It seems like you find them everywhere, even in the animal kingdom. This freeloader inhabits in the Amazonas is a rather peculiar butterfly. It turns out that this species of butterfly simply picks up the bamboo secretions from ants and simply flies away with it. This relationship, known as kleptoparasitism, is the first ever documented between butterfly and ants.
Aaron Pomerantz, co-author of the study has said on thenextgenscientist.com, "They're kind of jerks at the adult stage. They're just stealing a resource, and they're getting away with it for now."
The species lives in South America, from Bolivia all the way to Guyana. In 2013, Pomerantz and his colleague Phil Torres were taking pictures of the butterfly in Peru, near the Tambopata Research Center. This is when they noticed that the butterflies were feeding on the bamboo sap where the ants lived.
They both realized that even when the species had been known for centuries, very little was known about them or their life cycle. So they started looking for the caterpillar, since, as stated by Pomerantz, "we had no idea what the caterpillars looked like; no one had ever seen them before."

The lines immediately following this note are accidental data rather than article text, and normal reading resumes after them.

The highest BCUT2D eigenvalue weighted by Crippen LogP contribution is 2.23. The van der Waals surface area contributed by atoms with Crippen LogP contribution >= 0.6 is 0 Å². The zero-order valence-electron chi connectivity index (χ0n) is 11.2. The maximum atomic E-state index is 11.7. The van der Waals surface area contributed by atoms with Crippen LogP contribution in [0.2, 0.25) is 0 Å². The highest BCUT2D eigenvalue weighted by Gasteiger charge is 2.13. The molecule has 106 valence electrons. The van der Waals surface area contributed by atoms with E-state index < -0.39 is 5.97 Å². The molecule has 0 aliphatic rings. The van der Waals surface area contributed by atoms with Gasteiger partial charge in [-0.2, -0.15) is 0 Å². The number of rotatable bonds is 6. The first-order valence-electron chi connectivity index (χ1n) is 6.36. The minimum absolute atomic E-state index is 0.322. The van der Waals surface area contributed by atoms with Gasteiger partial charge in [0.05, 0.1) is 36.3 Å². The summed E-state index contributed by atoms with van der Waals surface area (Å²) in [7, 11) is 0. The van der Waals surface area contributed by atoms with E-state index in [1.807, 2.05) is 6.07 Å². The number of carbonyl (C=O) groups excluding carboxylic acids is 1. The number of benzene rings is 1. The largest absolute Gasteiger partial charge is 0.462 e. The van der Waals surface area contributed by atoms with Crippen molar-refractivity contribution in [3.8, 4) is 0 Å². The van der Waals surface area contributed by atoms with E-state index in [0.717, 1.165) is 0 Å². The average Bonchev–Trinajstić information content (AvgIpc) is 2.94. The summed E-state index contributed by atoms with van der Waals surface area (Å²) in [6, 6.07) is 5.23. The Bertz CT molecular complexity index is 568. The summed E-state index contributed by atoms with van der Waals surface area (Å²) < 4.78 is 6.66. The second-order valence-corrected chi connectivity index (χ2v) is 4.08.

After weeks of intensive looking, they finally found the larvae and their location. After coming several times to study them, they noticed that these usually stayed with the ants all through their life cycle, from larvae to adults.
At the beginning of the relationship, multiple ant species offer protection to the caterpillars while these provide the ants with amino acids and sugar through a specialized organ known as tentacle nectary organ. But then, when the butterfly becomes adult, they disguise themselves as ants to be able to easily take away the gooey sap without being disturbed.
It is still to be discovered why ants allow such thievery behavior. For now, the soundest theory could be that ants have poor eyesight and communicate themselves chemically through pheromones. So basically, they do not know what is going on.